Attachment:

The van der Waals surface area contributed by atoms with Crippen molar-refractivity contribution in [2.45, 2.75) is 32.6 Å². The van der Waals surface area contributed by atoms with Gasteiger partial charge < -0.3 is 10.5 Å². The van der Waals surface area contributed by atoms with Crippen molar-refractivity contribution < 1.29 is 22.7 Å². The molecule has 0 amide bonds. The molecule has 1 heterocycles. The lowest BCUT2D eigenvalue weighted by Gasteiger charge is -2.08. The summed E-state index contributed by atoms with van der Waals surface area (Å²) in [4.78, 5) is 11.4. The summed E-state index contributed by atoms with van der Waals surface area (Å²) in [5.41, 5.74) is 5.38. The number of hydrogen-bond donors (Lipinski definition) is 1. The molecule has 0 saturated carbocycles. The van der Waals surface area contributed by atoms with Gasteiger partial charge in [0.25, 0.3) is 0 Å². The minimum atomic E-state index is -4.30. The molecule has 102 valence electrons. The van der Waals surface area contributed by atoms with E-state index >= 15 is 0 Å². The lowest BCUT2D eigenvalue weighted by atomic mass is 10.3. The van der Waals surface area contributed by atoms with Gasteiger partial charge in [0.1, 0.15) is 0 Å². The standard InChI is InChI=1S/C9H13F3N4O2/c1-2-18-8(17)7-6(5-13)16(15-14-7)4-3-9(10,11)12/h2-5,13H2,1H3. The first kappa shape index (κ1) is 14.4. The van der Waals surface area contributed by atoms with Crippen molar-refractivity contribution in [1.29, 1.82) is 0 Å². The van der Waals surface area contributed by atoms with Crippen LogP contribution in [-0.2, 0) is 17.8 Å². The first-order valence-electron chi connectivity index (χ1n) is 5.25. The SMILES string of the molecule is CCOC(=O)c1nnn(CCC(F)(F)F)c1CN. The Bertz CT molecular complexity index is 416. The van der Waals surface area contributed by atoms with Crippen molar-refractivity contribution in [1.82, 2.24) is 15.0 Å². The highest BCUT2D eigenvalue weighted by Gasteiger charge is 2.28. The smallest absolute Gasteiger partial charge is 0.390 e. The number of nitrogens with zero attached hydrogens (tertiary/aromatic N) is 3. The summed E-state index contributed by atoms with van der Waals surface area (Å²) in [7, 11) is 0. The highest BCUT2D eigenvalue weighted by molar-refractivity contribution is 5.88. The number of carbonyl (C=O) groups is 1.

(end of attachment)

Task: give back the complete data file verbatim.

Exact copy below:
The van der Waals surface area contributed by atoms with Crippen molar-refractivity contribution in [2.45, 2.75) is 32.6 Å². The van der Waals surface area contributed by atoms with Gasteiger partial charge < -0.3 is 10.5 Å². The van der Waals surface area contributed by atoms with Crippen molar-refractivity contribution < 1.29 is 22.7 Å². The molecule has 0 amide bonds. The molecule has 1 heterocycles. The lowest BCUT2D eigenvalue weighted by Gasteiger charge is -2.08. The summed E-state index contributed by atoms with van der Waals surface area (Å²) in [4.78, 5) is 11.4. The summed E-state index contributed by atoms with van der Waals surface area (Å²) in [5.41, 5.74) is 5.38. The number of hydrogen-bond donors (Lipinski definition) is 1. The molecule has 0 saturated carbocycles. The van der Waals surface area contributed by atoms with Gasteiger partial charge in [0.25, 0.3) is 0 Å². The minimum atomic E-state index is -4.30. The molecule has 102 valence electrons. The van der Waals surface area contributed by atoms with E-state index >= 15 is 0 Å². The lowest BCUT2D eigenvalue weighted by atomic mass is 10.3. The van der Waals surface area contributed by atoms with Gasteiger partial charge in [0.1, 0.15) is 0 Å². The standard InChI is InChI=1S/C9H13F3N4O2/c1-2-18-8(17)7-6(5-13)16(15-14-7)4-3-9(10,11)12/h2-5,13H2,1H3. The first kappa shape index (κ1) is 14.4. The van der Waals surface area contributed by atoms with Crippen molar-refractivity contribution in [1.29, 1.82) is 0 Å². The van der Waals surface area contributed by atoms with Crippen LogP contribution in [-0.2, 0) is 17.8 Å². The first-order valence-electron chi connectivity index (χ1n) is 5.25. The SMILES string of the molecule is CCOC(=O)c1nnn(CCC(F)(F)F)c1CN. The Bertz CT molecular complexity index is 416. The van der Waals surface area contributed by atoms with Crippen molar-refractivity contribution in [1.82, 2.24) is 15.0 Å². The highest BCUT2D eigenvalue weighted by Gasteiger charge is 2.28. The smallest absolute Gasteiger partial charge is 0.390 e. The number of nitrogens with zero attached hydrogens (tertiary/aromatic N) is 3. The summed E-state index contributed by atoms with van der Waals surface area (Å²) in [7, 11) is 0. The highest BCUT2D eigenvalue weighted by molar-refractivity contribution is 5.88. The number of carbonyl (C=O) groups is 1.